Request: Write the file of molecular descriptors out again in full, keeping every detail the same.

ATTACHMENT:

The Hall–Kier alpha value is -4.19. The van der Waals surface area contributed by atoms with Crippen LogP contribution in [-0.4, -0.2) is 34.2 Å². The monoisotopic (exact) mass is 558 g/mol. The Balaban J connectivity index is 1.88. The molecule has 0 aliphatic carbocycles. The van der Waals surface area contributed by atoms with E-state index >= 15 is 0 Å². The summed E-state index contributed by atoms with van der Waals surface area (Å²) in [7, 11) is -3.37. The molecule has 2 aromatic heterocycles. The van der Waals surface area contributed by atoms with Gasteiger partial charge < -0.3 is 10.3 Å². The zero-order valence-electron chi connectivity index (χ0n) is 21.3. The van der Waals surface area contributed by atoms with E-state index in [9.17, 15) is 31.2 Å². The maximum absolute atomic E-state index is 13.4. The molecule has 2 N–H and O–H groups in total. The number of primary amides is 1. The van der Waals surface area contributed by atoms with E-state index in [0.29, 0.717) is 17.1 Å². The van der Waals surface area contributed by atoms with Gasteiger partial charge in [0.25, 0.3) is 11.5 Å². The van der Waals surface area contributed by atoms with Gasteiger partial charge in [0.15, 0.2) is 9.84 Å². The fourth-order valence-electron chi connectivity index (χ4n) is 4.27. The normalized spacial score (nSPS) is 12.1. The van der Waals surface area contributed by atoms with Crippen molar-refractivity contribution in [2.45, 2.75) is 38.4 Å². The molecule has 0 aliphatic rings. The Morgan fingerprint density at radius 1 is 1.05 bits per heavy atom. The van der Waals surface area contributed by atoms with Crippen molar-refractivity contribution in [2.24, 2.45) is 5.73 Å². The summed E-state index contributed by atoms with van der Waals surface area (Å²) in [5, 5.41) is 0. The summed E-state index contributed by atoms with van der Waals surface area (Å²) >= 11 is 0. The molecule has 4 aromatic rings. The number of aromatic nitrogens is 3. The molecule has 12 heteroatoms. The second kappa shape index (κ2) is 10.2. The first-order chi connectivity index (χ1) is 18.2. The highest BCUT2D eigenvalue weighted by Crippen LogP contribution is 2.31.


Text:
The Hall–Kier alpha value is -4.19. The van der Waals surface area contributed by atoms with Crippen LogP contribution in [-0.4, -0.2) is 34.2 Å². The monoisotopic (exact) mass is 558 g/mol. The Balaban J connectivity index is 1.88. The molecule has 0 aliphatic carbocycles. The van der Waals surface area contributed by atoms with E-state index >= 15 is 0 Å². The summed E-state index contributed by atoms with van der Waals surface area (Å²) in [7, 11) is -3.37. The molecule has 2 aromatic heterocycles. The van der Waals surface area contributed by atoms with Gasteiger partial charge < -0.3 is 10.3 Å². The zero-order valence-electron chi connectivity index (χ0n) is 21.3. The van der Waals surface area contributed by atoms with E-state index in [9.17, 15) is 31.2 Å². The maximum absolute atomic E-state index is 13.4. The molecule has 2 N–H and O–H groups in total. The number of primary amides is 1. The van der Waals surface area contributed by atoms with E-state index in [0.29, 0.717) is 17.1 Å². The van der Waals surface area contributed by atoms with Gasteiger partial charge in [0.25, 0.3) is 11.5 Å². The van der Waals surface area contributed by atoms with Gasteiger partial charge in [0.15, 0.2) is 9.84 Å². The fourth-order valence-electron chi connectivity index (χ4n) is 4.27. The normalized spacial score (nSPS) is 12.1. The van der Waals surface area contributed by atoms with Crippen molar-refractivity contribution in [2.45, 2.75) is 38.4 Å². The molecule has 0 aliphatic rings. The Morgan fingerprint density at radius 1 is 1.05 bits per heavy atom. The van der Waals surface area contributed by atoms with Crippen molar-refractivity contribution in [2.24, 2.45) is 5.73 Å². The summed E-state index contributed by atoms with van der Waals surface area (Å²) in [5, 5.41) is 0. The summed E-state index contributed by atoms with van der Waals surface area (Å²) >= 11 is 0. The molecule has 4 aromatic rings. The number of aromatic nitrogens is 3. The molecule has 12 heteroatoms. The second kappa shape index (κ2) is 10.2. The first-order chi connectivity index (χ1) is 18.2. The highest BCUT2D eigenvalue weighted by Crippen LogP contribution is 2.31.